How SSL-evading Trojans work

Trusted code, back-end defenses are the best ways to fight back

SSL-evading Trojans bypass the secure and authenticated tunnel mechanisms that are the safety backbone of today’s Internet banking and financial institutions. As with any Trojan, this type can do anything allowed by the user’s security permissions.

There are three basic flavors of SSL-evading Trojan: credential-stealing, bogus SSL, and transaction-based.

The credential-stealing variety is similar to the conventional password-stealing Trojan but with a twist. Rather than simply capture logon keystrokes and forward them to an attacker, these Trojans can also subvert such authentication methods as on-screen keyboards with random key placement, requests for random letters from a user’s “magic word,” or reselection of a previously selected graphic. They do this by taking small snapshots of the screen when the user clicks in previously located authentication areas. The pictures are collected, zipped, and then sent back to the malicious hacker.

Bogus SSL Trojans offer up fake local Web pages in place of a bank’s real Web site. When the Trojan installs itself, it searches the browser cache for bank and financial Web site pages and generates fake local pages. Then, when the user visits a real bank site, the Trojan intercepts the log-on and redirects it to the locally, bogus copy. The Trojan sends the credentials typed by the user to both the real bank and to the malicious hacker.

Transaction-based SSL-evading Trojans are the most dangerous and sophisticated. They wait until the user has successfully authenticated at the bank’s Web site, eliminating the need to bypass or capture authentication information. The Trojan then manipulates the underlying transaction, so that what the user thinks is happening is different from what’s actually transpiring on the site’s servers.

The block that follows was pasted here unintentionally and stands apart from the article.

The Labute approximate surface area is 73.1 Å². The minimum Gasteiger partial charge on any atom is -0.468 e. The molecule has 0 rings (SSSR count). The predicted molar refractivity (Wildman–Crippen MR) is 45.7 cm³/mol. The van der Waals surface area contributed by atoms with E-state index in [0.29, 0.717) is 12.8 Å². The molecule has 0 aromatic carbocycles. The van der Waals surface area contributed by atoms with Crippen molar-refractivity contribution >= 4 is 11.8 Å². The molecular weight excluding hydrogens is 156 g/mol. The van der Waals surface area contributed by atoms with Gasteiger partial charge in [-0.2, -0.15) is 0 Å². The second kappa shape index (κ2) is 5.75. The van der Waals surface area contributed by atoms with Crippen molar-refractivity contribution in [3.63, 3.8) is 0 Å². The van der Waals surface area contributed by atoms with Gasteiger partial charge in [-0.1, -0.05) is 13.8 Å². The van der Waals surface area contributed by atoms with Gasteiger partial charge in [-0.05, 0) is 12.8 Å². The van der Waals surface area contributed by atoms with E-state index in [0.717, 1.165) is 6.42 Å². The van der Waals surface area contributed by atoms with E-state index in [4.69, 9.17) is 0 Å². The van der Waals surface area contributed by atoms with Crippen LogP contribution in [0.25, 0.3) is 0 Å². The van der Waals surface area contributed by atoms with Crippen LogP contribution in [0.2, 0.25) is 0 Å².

The Win32.Grams E-gold Trojan, spawned in November 2004, is a prime example of transaction-based type. When the user successfully authenticates, the Trojan opens a hidden browser window, reads the user’s account balance, and creates another hidden window that initiates a secret transfer. The user’s account balance, minus a small amount (to bypass any automatic warnings), is then sent to a predefined payee.

Many SSL-evading Trojans are “one-offs,” meaning that they are encrypted or packaged so that each Trojan is unique -- defeating signature-style detection by anti-virus software.

Ultimately, SSL-evading Trojans can be defeated only when users stop running untrusted code -- or better still, when banks deploy back-end defensive mechanisms that move beyond mere authentication protection.

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